See who made Food & Wine’s ‘best’ barbecue list in every state for Kansas, Missouri
Food & Wine magazine says good barbecue was once hard to find, except for a few select areas that had an abundance. But now a decent piece of brisket or a memorable pork sandwich can be had in most states.
So in its new “The Best BBQ in Every State” list, which published Tuesday, the magazine focuses solely on the all-stars.
“Good meat, good smoke. Sauce —if any — is an enhancement, not a flood in which to drown inadequacies. No too-clever-by-half litany of sides for distraction, no expensive design jobs, a minimum of carefully laid bric-a-brac, no purposefully distressed walls — really, you don’t need walls at all. That’s barbecue. That’s barbecue at its most thrilling, anyway,” the magazine said.
For Kansas, its pick is Slap’s BBQ in Kansas City, Kan.
“Forever in the shadow of a certain town of the same name, the Kansas side of Kansas City isn’t much to look at — for the longest time, the downtown felt like the set of one of those post-apocalyptic movies, while some neighborhoods adopted an overgrown, almost rural quality.
“When it comes to barbecue, however, this city is far from asleep, having made contributions aplenty throughout the years, and certainly more recently.
“Back in the 1990’s, there was this little joint that began operating out of a gas station, roughly ten blocks west of the Missouri line. That little joint — now called Joe’s Kansas City — went on to become one of the most popular destinations in the region for Kansas City-style barbecue.
“Much more recently, brothers Mike and Joe Pearce once more pulled focus over to the Kansas side of the proverbial tracks with their no-frills Slap’s BBQ, up in the historic KCK neighborhood of Strawberry Hill.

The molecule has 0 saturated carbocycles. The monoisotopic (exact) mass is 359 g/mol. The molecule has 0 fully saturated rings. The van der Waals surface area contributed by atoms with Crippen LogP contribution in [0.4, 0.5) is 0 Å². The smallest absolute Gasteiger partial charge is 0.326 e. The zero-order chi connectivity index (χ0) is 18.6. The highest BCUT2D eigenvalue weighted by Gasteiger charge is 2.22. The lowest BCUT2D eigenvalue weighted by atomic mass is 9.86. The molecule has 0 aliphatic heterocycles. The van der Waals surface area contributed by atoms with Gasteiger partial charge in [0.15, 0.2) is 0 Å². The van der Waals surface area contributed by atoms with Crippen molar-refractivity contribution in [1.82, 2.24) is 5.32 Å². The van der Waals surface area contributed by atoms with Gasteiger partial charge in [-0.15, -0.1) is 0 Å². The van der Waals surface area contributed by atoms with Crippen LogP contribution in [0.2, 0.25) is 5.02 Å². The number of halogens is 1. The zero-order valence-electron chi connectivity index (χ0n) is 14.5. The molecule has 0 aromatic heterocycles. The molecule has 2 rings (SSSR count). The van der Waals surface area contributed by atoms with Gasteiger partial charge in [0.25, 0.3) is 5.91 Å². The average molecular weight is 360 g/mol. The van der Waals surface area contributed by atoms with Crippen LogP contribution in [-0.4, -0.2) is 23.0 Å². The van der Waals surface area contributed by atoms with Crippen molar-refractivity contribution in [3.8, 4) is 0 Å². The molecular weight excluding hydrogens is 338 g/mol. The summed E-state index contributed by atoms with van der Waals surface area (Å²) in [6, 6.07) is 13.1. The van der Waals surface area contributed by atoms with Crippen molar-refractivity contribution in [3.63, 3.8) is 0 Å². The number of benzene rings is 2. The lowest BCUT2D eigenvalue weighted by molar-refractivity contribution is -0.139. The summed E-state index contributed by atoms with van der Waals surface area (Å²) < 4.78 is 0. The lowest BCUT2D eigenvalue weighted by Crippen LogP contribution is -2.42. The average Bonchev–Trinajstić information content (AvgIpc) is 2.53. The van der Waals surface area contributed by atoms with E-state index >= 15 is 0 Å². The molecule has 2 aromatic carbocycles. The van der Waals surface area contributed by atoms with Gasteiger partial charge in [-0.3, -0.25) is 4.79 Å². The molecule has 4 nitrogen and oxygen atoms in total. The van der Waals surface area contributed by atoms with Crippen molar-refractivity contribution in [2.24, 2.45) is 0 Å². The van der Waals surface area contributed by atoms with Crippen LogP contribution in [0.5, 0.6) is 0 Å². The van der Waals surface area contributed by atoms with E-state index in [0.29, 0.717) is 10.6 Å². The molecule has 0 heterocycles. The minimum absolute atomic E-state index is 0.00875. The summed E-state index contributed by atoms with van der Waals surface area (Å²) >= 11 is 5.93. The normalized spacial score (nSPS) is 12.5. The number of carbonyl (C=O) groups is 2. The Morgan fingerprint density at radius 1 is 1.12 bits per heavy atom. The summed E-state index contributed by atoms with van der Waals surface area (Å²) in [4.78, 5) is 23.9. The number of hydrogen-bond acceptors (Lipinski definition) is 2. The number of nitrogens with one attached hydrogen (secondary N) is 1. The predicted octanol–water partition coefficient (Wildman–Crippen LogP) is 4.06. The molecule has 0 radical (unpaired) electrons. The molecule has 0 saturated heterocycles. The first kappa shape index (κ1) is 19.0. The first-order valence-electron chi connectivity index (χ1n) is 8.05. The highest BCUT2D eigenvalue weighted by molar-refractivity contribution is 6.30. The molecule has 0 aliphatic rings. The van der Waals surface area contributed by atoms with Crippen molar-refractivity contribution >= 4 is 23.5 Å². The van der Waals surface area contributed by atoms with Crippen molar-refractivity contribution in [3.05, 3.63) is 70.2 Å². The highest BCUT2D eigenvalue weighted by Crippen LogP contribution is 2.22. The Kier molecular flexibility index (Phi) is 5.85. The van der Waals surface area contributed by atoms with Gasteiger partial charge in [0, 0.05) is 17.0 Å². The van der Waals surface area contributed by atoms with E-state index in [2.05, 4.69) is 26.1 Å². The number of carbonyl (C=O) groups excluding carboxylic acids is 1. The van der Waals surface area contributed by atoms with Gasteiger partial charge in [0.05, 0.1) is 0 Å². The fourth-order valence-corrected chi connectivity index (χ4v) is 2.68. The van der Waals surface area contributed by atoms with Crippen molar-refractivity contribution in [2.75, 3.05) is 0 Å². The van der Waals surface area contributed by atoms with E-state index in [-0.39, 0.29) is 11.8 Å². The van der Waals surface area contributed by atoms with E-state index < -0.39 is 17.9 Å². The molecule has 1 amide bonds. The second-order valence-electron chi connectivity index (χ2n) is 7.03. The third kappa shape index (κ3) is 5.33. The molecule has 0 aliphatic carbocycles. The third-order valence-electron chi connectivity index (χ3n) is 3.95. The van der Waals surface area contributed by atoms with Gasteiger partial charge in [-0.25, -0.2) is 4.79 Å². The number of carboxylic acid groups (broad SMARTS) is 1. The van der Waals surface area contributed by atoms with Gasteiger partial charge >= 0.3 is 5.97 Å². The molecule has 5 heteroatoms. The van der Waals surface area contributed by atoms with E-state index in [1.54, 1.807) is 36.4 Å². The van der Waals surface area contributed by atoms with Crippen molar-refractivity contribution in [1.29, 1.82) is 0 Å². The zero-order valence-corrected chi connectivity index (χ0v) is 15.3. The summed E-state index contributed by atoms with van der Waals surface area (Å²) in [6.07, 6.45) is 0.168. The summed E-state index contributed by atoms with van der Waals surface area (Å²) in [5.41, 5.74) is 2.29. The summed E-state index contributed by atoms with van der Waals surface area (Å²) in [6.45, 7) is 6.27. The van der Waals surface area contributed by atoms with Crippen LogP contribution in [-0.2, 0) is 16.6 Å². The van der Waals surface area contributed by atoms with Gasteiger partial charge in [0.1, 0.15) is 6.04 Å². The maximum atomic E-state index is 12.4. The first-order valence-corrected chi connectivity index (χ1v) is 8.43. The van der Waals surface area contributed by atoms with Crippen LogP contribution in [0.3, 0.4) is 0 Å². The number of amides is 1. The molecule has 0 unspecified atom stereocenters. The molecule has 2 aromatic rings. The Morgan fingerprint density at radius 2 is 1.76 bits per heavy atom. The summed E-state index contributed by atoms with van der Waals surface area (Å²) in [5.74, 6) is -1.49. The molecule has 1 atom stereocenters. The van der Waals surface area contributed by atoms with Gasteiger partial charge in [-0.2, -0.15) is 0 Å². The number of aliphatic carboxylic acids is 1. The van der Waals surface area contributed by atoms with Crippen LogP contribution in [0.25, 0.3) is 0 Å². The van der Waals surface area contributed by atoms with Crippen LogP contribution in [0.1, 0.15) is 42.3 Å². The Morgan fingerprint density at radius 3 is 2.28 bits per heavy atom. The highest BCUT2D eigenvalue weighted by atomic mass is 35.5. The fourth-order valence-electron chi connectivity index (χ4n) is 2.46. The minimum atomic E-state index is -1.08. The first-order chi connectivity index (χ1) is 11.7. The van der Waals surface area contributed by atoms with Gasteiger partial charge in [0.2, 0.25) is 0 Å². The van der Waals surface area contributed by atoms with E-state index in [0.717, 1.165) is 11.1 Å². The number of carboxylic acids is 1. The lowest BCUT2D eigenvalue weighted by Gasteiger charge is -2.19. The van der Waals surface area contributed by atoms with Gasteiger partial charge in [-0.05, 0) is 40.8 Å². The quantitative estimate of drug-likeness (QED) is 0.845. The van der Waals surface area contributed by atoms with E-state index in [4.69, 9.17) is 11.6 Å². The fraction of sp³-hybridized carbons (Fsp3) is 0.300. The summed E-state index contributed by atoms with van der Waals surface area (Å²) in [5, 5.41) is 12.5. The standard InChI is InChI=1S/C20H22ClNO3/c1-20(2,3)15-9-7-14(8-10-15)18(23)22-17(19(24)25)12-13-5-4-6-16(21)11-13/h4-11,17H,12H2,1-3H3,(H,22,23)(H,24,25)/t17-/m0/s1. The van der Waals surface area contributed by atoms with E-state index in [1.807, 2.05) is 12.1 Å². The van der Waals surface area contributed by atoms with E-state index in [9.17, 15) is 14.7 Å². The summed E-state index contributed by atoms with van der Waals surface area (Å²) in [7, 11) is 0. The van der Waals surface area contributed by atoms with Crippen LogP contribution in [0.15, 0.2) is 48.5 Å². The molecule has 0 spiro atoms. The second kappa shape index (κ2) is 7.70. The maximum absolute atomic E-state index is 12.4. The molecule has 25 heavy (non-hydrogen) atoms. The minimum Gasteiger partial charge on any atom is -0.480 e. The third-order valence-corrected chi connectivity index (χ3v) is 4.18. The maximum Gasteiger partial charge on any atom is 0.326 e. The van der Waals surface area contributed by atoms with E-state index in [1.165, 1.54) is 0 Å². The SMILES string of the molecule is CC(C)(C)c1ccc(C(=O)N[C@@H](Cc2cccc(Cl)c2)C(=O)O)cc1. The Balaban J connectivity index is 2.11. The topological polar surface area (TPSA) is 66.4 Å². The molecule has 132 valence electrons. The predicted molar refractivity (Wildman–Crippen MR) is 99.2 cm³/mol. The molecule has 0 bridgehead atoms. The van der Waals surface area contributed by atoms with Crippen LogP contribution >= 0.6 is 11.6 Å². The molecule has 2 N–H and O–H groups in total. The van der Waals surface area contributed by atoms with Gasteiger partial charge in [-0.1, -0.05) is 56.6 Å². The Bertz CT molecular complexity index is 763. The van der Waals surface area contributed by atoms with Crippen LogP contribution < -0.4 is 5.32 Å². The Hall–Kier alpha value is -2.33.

“Real burnt ends, smoked links from the old-school sausage maker down the street, very good ribs — even after expanding capabilities, you can’t be sure they won’t sell out. (It pays to go on the early side).”
Food & Wine also recommended Jones Bar-B-Q by sisters Deborah and Mary Jones Mosely, professional pitmasters for roughly 30 years. It said to order their rib tips, smoked turkey and sausage links.
For Missouri, its pick was Big Baby Q and Smokehouse in Maryland Heights.
“The meaty St. Louis spare rib is a barbecue staple, but back in the day, St. Louis wasn’t what you’d have called a barbecue capital; Kansas City’s the one that saw most of the action, in these parts.
“That’s over now — after a last decade or so of considerable growth, there is now much to talk about, but it seems only fitting that you start off with a big old rack of ribs. Choosing the best is difficult, but start at Big Baby Q and Smokehouse, out in Maryland Heights. Here, Ben Welch, in tandem with his artist dad, smokes a great St. Louis-style rib, along with some of the better brisket in town.”
Food & Wine also mentions other St. Louis barbecues such as Smoki O’s and The Wood Shack.
“And no, nobody’s forgetting about Kansas City, where you should cancel all your other plans, go directly to LC’s Bar-B-Q, and order the burnt ends. Kansas City made them famous — well, Calvin Trillin did the heavy lifting for them — and LC’s has some of the best in town.”